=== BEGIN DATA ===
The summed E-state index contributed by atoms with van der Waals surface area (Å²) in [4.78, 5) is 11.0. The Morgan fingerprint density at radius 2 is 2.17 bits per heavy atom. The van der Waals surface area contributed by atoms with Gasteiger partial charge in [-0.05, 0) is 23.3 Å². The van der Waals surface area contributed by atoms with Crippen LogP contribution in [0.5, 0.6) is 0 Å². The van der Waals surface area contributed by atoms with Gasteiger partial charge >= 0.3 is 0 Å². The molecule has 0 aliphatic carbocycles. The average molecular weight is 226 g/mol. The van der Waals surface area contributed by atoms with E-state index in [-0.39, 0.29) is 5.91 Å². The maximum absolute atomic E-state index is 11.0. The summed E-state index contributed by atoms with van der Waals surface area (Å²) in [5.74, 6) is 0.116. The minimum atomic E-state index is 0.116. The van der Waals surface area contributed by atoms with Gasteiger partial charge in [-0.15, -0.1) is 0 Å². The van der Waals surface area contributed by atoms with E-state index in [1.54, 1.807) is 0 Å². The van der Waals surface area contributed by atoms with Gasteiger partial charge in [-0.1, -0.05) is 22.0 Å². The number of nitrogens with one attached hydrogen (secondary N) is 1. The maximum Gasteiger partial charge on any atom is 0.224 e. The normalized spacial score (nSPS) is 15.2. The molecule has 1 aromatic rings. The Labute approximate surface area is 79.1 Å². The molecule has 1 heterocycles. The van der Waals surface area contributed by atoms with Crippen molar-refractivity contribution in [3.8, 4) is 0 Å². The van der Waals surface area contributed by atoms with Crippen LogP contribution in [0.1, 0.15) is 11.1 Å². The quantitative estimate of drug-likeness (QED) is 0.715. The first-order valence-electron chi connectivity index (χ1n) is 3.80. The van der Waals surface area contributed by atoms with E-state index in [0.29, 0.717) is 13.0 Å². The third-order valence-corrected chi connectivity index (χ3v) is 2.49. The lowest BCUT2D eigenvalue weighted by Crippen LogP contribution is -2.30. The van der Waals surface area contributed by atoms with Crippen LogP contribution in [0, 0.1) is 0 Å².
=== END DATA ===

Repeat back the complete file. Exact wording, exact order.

The summed E-state index contributed by atoms with van der Waals surface area (Å²) in [4.78, 5) is 11.0. The Morgan fingerprint density at radius 2 is 2.17 bits per heavy atom. The van der Waals surface area contributed by atoms with Gasteiger partial charge in [-0.05, 0) is 23.3 Å². The van der Waals surface area contributed by atoms with Crippen LogP contribution in [0.5, 0.6) is 0 Å². The van der Waals surface area contributed by atoms with Gasteiger partial charge >= 0.3 is 0 Å². The molecule has 0 aliphatic carbocycles. The average molecular weight is 226 g/mol. The van der Waals surface area contributed by atoms with E-state index in [-0.39, 0.29) is 5.91 Å². The maximum absolute atomic E-state index is 11.0. The summed E-state index contributed by atoms with van der Waals surface area (Å²) in [5.74, 6) is 0.116. The minimum atomic E-state index is 0.116. The van der Waals surface area contributed by atoms with Gasteiger partial charge in [-0.15, -0.1) is 0 Å². The van der Waals surface area contributed by atoms with E-state index in [1.54, 1.807) is 0 Å². The van der Waals surface area contributed by atoms with Gasteiger partial charge in [-0.1, -0.05) is 22.0 Å². The number of nitrogens with one attached hydrogen (secondary N) is 1. The maximum Gasteiger partial charge on any atom is 0.224 e. The normalized spacial score (nSPS) is 15.2. The molecule has 1 aromatic rings. The Labute approximate surface area is 79.1 Å². The molecule has 1 heterocycles. The van der Waals surface area contributed by atoms with Crippen molar-refractivity contribution in [3.8, 4) is 0 Å². The van der Waals surface area contributed by atoms with Crippen LogP contribution in [0.1, 0.15) is 11.1 Å². The quantitative estimate of drug-likeness (QED) is 0.715. The first-order valence-electron chi connectivity index (χ1n) is 3.80. The van der Waals surface area contributed by atoms with E-state index in [0.29, 0.717) is 13.0 Å². The third-order valence-corrected chi connectivity index (χ3v) is 2.49. The lowest BCUT2D eigenvalue weighted by Crippen LogP contribution is -2.30. The van der Waals surface area contributed by atoms with Crippen LogP contribution in [0, 0.1) is 0 Å².